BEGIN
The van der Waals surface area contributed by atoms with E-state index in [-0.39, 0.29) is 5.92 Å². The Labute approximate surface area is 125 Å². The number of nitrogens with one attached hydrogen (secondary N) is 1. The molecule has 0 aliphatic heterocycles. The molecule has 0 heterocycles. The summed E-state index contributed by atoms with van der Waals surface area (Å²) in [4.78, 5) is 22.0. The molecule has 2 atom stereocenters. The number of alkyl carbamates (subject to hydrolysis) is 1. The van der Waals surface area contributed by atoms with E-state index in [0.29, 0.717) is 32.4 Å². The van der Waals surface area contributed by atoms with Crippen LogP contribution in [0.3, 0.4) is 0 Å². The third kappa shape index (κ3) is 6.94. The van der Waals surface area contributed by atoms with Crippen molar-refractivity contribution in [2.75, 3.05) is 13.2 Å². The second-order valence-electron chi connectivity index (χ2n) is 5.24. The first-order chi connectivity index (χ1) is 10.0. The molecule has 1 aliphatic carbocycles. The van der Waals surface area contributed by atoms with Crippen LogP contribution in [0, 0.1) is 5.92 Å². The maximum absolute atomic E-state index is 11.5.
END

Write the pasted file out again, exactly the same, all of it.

The van der Waals surface area contributed by atoms with E-state index in [-0.39, 0.29) is 5.92 Å². The Labute approximate surface area is 125 Å². The number of nitrogens with one attached hydrogen (secondary N) is 1. The molecule has 0 aliphatic heterocycles. The molecule has 0 heterocycles. The summed E-state index contributed by atoms with van der Waals surface area (Å²) in [4.78, 5) is 22.0. The molecule has 2 atom stereocenters. The number of alkyl carbamates (subject to hydrolysis) is 1. The van der Waals surface area contributed by atoms with E-state index in [0.29, 0.717) is 32.4 Å². The van der Waals surface area contributed by atoms with Crippen LogP contribution in [0.3, 0.4) is 0 Å². The third kappa shape index (κ3) is 6.94. The van der Waals surface area contributed by atoms with Crippen molar-refractivity contribution in [2.75, 3.05) is 13.2 Å². The second-order valence-electron chi connectivity index (χ2n) is 5.24. The first-order chi connectivity index (χ1) is 10.0. The molecule has 1 aliphatic carbocycles. The van der Waals surface area contributed by atoms with Crippen LogP contribution in [0, 0.1) is 5.92 Å². The maximum absolute atomic E-state index is 11.5.